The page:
The man with the magic wand: A backstage encounter with make-up visionaire James Kaliardos

James Kaliardos, make-up artist to the stars, explains how he discovered his calling doing his mum's eye make-up and why the bounds of fashion cannot hold him

Backstage at a fashion show is rarely a calm affair: models rush to and fro, hairdressers attempt to style coiffs that have partied the previous night away, make-up artists try to apply mascara to three people at a time without poking any of them in the eye.

But James Kaliardos is the embodiment of calm when I meet him before Julien Macdonald's show at London Fashion Week. With only two hours to go before the curtain goes up on the catwalk, and despite the news that one of the models has only just touched down at Heathrow, he shares a joke with his team, overseeing the action and twinkling gamely. "I don't see the point of screaming at people," he says, briefly faking a convincing diva fit with plenty of expletives. "People don't need nerves in a situation like this. We work with our hands; we don't want them shaking."

Kaliardos' work is legendary within the industry: he works backstage across all the international fashion weeks; he is a famed creative talent on some of fashion's biggest shoots; a publishing mogul, having co-founded the exclusive concept magazine Visionaire in 1991; and to top it all, an actor with his own troupe, the Innocent Theatre Company. He is, I suggest, the modern era's ultimate Renaissance man.

"No! I wouldn't say that," he laughs. "We just came out with an Alexander McQueen tribute for Visionaire, which was fun. But I'm either balancing between L'Oréal Paris and my fashion work, or when I'm doing a play, I just stop. I never really have time off." (In the same way Roman poets needed patrons, every ' exuberant editorial make-up artist needs a commercial backer, and Kaliardos has worked with the cosmetics giant L'Oréal Paris since 2003, on advertising, product development and catwalk looks.)

Born in Detroit to a hairdresser and a tailor, Kaliardos, who is coy about his age, realised his calling early. "My mom wore a lot of eye make-up and I would always watch her. I love colour and drawing – I was, like, seven and I started doing her make-up all the time."

He went on to study at New York's Parson School of Design, revelling in the sense of flamboyance and artistry that came with the city's vibrant fashion scene. "We'd do test shoots," he recalls, "and that's how I made my friends. I met Andy Warhol at Area, this club in New York, and he commented on my make-up. And then I met [photographer] Steven Meisel, and he said, 'You should do this as a career.' I was like, 'Really?'"

Having cut his teeth doing club make-up for his female friends during his teenage years – making them dewy and fresh-faced for their school proms, before progressing to theatrical make-up – it seemed a natural route. "It was great because I have a big, fat Greek dad who is very macho, and he could have really freaked out," he says. "But he just appreciated that I had a good sense of colour and he liked that I was artistic. I never had that stigma put on to it, of 'That's a faggy thing to do.'"

Had there been any resistance at home, it would have doubtless melted anyway, given the calibre of Kaliardos' colleagues: his early career involved shoots with Ellen von Unwerth, the Stevens Klein and Meisel, as well the late, great and legendary photographers Irving Penn and Richard Avedon. "It was just a dream," he says of these collaborations. "I hadn't worked with Avedon but we sent my book over to him and it happened magically. We became really good friends; he was a dear friend of mine and it was just a miracle."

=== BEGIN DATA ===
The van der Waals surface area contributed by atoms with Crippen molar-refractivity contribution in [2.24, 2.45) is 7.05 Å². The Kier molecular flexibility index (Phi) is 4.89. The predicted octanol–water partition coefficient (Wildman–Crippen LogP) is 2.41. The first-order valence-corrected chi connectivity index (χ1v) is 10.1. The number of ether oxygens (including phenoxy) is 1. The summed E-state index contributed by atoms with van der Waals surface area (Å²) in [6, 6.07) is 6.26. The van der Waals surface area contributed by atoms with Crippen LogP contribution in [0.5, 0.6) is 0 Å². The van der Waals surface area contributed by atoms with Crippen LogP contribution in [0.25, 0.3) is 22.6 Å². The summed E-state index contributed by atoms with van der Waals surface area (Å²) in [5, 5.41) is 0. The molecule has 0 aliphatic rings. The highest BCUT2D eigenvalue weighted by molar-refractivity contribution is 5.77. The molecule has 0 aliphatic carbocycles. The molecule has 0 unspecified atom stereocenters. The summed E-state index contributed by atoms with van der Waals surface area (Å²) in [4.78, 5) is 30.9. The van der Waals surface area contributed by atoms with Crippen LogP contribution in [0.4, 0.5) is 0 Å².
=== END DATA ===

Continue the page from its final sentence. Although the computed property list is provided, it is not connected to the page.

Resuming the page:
The prolific nature of Kaliardos' work – across disciplines and genres, aesthetics and concepts – is all the more understandable after meeting him. He is a likeable person – engaging but diffident, intelligent and sharp but ever ready with a joke and smile. His contacts book is one of the biggest in the business, bulging with friends such as Madonna (he created her Ray of Light-era boho-tech look), exes such as Balenciaga's Nicolas Ghesquiére, and colleagues such as Stephen Gan and the former model Cecilia Dean, with whom he publishes Visionaire.

The latest issue of the Visionaire "bookazine" – the McQueen tribute he speaks of – comes printed on pages imprinted with wildflower seeds that readers can water and grow themselves. There are only 1,500 editions, each selling for £185. While this may seem indicative of fashion's obsession with hyper-luxury, Kaliardos' personal aesthetic is more grounded in natural realism. The looks he creates for the catwalks can veer wildly between sunkissed and spectacular, but his favourite work is a version of those styles he practised on his mother in the 1970s. "I like emphasising the eyes," he explains. "I'm a theatrical person but I don't like it when make-up looks like it's stuck on someone's face. What turns me on about a photograph is when it's more like a portrait, even if it's a fashion picture. Look at Avedon's pictures of Dovima. It's full, theatrical, drawn-on make-up, but you can still feel her skin and you still feel her."

Kaliardos' muse for the Macdonald show is Roman Polanksi's second wife Sharon Tate – murdered in 1969 by Charles Manson's "family" – whose characteristic dewiness perfectly suits the négligéed ingenue that the collection suggests. "I love that whole era, of women empowering themselves and beauty being all sweaty-looking and natural."

Kaliardos, however, has not broken a sweat throughout our conversation, despite the huge task ahead of him. As well as the models, he has one more body to beautify: Julien wants a touch-up from the man of the moment, and Kaliardos is called away to work his magic.

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